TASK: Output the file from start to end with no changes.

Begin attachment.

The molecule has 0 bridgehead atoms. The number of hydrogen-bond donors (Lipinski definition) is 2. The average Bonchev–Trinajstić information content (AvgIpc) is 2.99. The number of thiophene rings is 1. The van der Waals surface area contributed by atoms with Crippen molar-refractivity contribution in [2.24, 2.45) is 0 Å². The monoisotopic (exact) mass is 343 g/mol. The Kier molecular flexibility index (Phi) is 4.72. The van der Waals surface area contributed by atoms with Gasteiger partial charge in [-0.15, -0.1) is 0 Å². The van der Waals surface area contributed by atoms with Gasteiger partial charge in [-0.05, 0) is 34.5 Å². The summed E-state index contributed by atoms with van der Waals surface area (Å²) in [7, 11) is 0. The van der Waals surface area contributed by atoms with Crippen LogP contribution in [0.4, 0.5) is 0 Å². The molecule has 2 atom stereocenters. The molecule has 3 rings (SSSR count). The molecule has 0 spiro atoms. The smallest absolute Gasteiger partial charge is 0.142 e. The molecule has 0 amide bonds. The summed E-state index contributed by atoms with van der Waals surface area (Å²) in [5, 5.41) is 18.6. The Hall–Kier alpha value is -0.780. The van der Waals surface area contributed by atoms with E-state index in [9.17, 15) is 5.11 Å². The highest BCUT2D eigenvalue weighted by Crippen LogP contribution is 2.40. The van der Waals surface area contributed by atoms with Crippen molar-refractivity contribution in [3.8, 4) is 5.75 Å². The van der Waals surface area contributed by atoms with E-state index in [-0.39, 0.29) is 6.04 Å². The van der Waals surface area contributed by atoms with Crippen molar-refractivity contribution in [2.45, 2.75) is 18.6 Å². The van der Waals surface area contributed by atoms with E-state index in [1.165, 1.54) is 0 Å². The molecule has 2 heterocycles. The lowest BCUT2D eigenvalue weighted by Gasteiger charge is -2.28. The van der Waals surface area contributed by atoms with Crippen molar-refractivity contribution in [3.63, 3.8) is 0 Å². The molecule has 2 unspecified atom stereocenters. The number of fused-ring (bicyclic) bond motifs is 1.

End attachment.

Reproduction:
The molecule has 0 bridgehead atoms. The number of hydrogen-bond donors (Lipinski definition) is 2. The average Bonchev–Trinajstić information content (AvgIpc) is 2.99. The number of thiophene rings is 1. The van der Waals surface area contributed by atoms with Crippen molar-refractivity contribution in [2.24, 2.45) is 0 Å². The monoisotopic (exact) mass is 343 g/mol. The Kier molecular flexibility index (Phi) is 4.72. The van der Waals surface area contributed by atoms with Gasteiger partial charge in [-0.15, -0.1) is 0 Å². The van der Waals surface area contributed by atoms with Gasteiger partial charge in [-0.05, 0) is 34.5 Å². The summed E-state index contributed by atoms with van der Waals surface area (Å²) in [7, 11) is 0. The van der Waals surface area contributed by atoms with Crippen LogP contribution in [0.4, 0.5) is 0 Å². The molecule has 2 atom stereocenters. The molecule has 3 rings (SSSR count). The molecule has 0 spiro atoms. The smallest absolute Gasteiger partial charge is 0.142 e. The molecule has 0 amide bonds. The summed E-state index contributed by atoms with van der Waals surface area (Å²) in [5, 5.41) is 18.6. The Hall–Kier alpha value is -0.780. The van der Waals surface area contributed by atoms with E-state index in [9.17, 15) is 5.11 Å². The highest BCUT2D eigenvalue weighted by Crippen LogP contribution is 2.40. The van der Waals surface area contributed by atoms with Crippen molar-refractivity contribution in [3.8, 4) is 5.75 Å². The van der Waals surface area contributed by atoms with E-state index in [-0.39, 0.29) is 6.04 Å². The van der Waals surface area contributed by atoms with Crippen molar-refractivity contribution in [2.45, 2.75) is 18.6 Å². The van der Waals surface area contributed by atoms with E-state index in [1.165, 1.54) is 0 Å². The molecule has 2 heterocycles. The lowest BCUT2D eigenvalue weighted by Gasteiger charge is -2.28. The van der Waals surface area contributed by atoms with Crippen molar-refractivity contribution in [3.63, 3.8) is 0 Å². The molecule has 2 unspecified atom stereocenters. The number of fused-ring (bicyclic) bond motifs is 1.